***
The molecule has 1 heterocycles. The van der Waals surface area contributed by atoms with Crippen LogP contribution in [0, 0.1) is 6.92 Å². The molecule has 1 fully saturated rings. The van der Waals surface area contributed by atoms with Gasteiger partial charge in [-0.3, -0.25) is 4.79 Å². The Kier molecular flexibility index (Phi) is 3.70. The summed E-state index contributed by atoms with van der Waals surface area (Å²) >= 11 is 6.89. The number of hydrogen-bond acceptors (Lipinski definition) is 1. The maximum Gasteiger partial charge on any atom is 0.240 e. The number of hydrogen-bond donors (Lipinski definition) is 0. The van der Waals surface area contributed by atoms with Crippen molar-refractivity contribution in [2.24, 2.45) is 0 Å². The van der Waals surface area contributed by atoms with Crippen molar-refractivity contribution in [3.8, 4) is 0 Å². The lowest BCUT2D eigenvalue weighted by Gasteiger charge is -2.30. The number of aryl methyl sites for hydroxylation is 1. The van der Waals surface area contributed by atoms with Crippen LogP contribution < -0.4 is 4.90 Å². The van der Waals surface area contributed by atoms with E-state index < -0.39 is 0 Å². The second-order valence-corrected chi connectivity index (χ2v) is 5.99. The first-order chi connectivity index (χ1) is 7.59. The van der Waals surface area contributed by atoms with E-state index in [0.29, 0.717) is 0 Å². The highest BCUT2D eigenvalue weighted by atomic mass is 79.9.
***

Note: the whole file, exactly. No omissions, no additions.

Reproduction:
The molecule has 1 heterocycles. The van der Waals surface area contributed by atoms with Crippen LogP contribution in [0, 0.1) is 6.92 Å². The molecule has 1 fully saturated rings. The van der Waals surface area contributed by atoms with Gasteiger partial charge in [-0.3, -0.25) is 4.79 Å². The Kier molecular flexibility index (Phi) is 3.70. The summed E-state index contributed by atoms with van der Waals surface area (Å²) >= 11 is 6.89. The number of hydrogen-bond acceptors (Lipinski definition) is 1. The maximum Gasteiger partial charge on any atom is 0.240 e. The number of hydrogen-bond donors (Lipinski definition) is 0. The van der Waals surface area contributed by atoms with Crippen molar-refractivity contribution in [2.24, 2.45) is 0 Å². The van der Waals surface area contributed by atoms with Crippen molar-refractivity contribution in [3.8, 4) is 0 Å². The lowest BCUT2D eigenvalue weighted by Gasteiger charge is -2.30. The number of aryl methyl sites for hydroxylation is 1. The van der Waals surface area contributed by atoms with Crippen LogP contribution < -0.4 is 4.90 Å². The van der Waals surface area contributed by atoms with E-state index < -0.39 is 0 Å². The second-order valence-corrected chi connectivity index (χ2v) is 5.99. The first-order chi connectivity index (χ1) is 7.59. The van der Waals surface area contributed by atoms with E-state index in [0.29, 0.717) is 0 Å². The highest BCUT2D eigenvalue weighted by atomic mass is 79.9.